The chairmen of the country's two biggest dairy companies, the New Zealand Dairy Group and Kiwi Co-operative Dairies,
announced today that they have signed a Merger Agreement after receiving unanimous support from their boards.
"Subject to the approval of 75 percent of the shareholders of both companies, the Merger Agreement will lead to a new
era for the dairy industry," the Dairy Group's Henry van der Heyden and Kiwi's Greg Gent said today.
"It is an exciting step forward for the industry and the country as a whole.
"Already our industry generates over 20 percent of the country's export earnings and nearly seven percent of our
"The merger will mean the industry is able to further increase its contribution to the nation's wellbeing.
"It will create the world's 14th biggest dairy company, with fully integrated manufacturing and marketing arms and fully
owned and controlled by New Zealand dairy farmers.
"It will be much better able to seize opportunities in the global marketplace and will therefore be well positioned to
become one of the world's leading food companies. more ...
"These benefits have been estimated to put more than $300 million a year into the pockets of New Zealand dairy farmers
and into provincial New Zealand.
"But the real benefits from the merger are likely to be the increased dynamism able to be achieved from integration of
manufacturing and marketing. "
The chairmen said industry leaders were now putting to Government a comprehensive legislative and regulatory package
that will ensure a smooth transition from regulation to deregulation, secure continued ownership and control of the
industry by New Zealand dairy farmers and which addresses the Government's public policy concerns.
Key elements of the legislative and regulatory package are:
the sale of the Dairy Group's 50 percent shareholding in New Zealand Dairy Foods Ltd to open up the local market to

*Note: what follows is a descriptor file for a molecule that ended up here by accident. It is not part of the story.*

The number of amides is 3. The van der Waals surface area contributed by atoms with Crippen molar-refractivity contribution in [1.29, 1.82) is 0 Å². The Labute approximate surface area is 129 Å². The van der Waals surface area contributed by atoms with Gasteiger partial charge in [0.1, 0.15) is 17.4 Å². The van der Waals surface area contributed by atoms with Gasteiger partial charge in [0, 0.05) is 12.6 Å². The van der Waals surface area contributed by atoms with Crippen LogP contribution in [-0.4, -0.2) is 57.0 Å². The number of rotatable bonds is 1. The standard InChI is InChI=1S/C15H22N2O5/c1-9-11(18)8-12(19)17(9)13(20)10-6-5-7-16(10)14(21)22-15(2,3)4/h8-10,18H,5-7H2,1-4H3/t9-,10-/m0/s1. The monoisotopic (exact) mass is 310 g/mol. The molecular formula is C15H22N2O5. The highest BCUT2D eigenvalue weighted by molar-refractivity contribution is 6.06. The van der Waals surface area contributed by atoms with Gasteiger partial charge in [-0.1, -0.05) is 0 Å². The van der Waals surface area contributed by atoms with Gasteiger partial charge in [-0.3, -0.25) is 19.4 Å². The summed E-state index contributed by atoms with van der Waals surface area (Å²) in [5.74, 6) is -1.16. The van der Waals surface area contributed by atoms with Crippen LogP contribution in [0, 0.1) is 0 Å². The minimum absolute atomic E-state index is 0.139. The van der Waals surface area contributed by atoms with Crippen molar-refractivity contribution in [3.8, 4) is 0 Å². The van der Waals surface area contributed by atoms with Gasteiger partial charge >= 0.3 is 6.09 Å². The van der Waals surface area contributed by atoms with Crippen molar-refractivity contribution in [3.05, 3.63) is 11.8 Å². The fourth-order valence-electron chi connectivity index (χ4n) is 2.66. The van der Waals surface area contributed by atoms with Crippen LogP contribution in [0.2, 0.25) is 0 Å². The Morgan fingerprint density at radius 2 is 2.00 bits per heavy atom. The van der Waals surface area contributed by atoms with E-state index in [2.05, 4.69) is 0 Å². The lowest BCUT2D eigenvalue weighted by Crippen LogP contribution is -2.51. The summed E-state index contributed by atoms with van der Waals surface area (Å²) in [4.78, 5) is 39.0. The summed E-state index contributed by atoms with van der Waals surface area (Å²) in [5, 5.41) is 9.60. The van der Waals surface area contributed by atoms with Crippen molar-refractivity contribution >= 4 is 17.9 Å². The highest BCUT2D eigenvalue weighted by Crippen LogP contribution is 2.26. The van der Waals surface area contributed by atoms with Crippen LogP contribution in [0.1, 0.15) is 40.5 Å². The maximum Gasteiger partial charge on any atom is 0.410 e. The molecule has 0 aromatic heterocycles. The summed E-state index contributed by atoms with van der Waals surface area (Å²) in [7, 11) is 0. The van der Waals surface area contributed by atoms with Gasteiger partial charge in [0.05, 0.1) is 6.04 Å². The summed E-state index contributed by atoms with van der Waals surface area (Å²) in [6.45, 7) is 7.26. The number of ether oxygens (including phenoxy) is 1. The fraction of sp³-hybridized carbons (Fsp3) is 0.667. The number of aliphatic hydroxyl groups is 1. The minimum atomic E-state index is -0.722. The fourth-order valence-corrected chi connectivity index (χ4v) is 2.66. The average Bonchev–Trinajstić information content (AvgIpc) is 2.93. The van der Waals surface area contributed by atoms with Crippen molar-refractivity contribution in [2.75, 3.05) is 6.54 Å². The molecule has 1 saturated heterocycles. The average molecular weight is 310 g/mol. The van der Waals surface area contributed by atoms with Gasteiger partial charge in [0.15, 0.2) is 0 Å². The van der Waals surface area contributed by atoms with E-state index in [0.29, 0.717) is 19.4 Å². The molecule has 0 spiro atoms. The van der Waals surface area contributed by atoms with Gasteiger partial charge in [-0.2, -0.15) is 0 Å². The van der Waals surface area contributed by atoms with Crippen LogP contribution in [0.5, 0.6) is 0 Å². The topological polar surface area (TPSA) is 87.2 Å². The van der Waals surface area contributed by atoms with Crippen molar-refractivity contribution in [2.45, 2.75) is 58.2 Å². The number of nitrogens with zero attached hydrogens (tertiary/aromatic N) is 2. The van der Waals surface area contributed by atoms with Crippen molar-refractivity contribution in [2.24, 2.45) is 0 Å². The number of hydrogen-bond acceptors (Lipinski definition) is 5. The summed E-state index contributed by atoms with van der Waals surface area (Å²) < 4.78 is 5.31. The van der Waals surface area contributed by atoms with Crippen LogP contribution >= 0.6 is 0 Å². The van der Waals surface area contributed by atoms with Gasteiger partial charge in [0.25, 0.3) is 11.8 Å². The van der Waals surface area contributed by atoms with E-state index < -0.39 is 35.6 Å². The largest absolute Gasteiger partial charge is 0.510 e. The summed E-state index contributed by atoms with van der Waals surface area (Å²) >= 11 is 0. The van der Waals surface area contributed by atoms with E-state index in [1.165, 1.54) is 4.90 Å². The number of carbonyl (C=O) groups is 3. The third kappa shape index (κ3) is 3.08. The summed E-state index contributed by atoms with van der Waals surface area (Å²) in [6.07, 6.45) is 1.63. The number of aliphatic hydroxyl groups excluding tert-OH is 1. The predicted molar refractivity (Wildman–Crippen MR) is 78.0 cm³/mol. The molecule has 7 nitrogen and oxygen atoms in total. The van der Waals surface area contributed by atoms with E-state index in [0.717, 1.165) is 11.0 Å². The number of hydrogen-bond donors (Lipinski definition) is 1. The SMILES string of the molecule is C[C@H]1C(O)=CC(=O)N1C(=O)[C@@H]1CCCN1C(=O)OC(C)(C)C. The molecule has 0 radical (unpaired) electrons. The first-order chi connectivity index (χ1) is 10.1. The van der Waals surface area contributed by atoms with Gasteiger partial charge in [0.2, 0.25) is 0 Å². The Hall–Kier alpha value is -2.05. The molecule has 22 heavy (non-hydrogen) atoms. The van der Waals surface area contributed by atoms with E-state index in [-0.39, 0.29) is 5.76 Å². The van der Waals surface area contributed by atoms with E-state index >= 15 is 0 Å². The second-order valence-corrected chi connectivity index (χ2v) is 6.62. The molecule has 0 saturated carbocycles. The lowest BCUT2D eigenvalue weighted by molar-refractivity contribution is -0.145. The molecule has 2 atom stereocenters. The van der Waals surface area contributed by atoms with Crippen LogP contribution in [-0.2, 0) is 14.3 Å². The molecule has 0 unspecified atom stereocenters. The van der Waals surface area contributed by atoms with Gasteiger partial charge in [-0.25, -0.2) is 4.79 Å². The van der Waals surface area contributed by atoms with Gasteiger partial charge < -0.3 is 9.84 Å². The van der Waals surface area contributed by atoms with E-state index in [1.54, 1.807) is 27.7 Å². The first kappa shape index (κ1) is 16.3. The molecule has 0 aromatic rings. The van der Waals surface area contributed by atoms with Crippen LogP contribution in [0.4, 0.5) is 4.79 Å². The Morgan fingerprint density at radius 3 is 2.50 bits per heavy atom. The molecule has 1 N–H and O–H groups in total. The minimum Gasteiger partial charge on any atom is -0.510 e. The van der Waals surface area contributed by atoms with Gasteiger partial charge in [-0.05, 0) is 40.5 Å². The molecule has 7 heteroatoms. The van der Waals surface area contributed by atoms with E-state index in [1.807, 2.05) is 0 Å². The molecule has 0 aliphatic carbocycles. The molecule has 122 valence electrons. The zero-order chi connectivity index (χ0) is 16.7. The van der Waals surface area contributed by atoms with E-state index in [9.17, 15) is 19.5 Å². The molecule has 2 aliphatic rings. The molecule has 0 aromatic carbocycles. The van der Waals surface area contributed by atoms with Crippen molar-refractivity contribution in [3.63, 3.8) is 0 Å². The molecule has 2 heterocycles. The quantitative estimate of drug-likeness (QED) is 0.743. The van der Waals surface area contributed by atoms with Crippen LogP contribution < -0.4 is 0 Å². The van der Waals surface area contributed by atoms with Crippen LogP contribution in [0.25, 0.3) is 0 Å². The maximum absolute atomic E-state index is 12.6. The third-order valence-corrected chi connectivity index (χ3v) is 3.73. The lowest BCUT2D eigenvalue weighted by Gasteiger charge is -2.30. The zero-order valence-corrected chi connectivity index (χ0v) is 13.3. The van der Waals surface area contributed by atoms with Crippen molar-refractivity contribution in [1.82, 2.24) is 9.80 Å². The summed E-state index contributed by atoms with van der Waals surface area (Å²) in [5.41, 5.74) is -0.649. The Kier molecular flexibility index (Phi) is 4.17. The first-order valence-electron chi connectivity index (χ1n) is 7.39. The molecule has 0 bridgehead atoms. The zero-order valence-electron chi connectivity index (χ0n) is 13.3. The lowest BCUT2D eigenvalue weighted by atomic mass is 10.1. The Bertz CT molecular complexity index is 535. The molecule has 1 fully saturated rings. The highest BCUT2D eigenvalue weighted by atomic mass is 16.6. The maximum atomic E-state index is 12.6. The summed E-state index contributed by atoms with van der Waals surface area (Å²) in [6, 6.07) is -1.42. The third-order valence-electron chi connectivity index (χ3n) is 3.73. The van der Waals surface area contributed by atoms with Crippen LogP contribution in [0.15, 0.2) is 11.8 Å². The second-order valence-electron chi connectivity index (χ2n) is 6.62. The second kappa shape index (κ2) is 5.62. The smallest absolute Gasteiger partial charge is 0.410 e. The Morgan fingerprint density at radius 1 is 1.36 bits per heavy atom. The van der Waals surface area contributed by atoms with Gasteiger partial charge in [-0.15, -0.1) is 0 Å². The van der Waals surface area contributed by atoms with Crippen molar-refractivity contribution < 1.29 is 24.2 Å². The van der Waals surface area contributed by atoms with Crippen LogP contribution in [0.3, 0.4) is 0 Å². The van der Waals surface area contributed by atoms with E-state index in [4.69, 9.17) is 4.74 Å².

even more competition
the removal of the New Zealand Dairy Board's single seller powers one year after the merger
a Shareholder and Supplier Council to represent the interests of dairy farmers, including a Milk Ombudsman to settle
the new company being subject to a regulatory review in three years, and
provision for fair value exit for farmers wishing to supply a competitor.
"Speed is important," the chairmen said. "We cannot afford to put the industry into a period of protracted negotiation
whereby the future structure will be uncertain. We have developed this comprehensive package to deal with all related
issues and we are holding nothing back from our shareholders or from the public. The Merger is a fair deal for the
country and the best deal we can get for farmers. The full Merger Agreement is being mailed to shareholders tonight."
The chairmen said a formal Amalgamation Proposal would be put to shareholders in March 2001 subject to the companies
having confidence of Government support for the necessary legislative and regulatory changes.
In order to achieve stability and certainty for the industry in time for the 2001/2 season - after more than three years
of costly industry debate - the shareholder vote needs to be held at the end of March 2001.
The Merger Agreement provides for John Roadley to be the first chairman of the new company. Mr Gent will be his deputy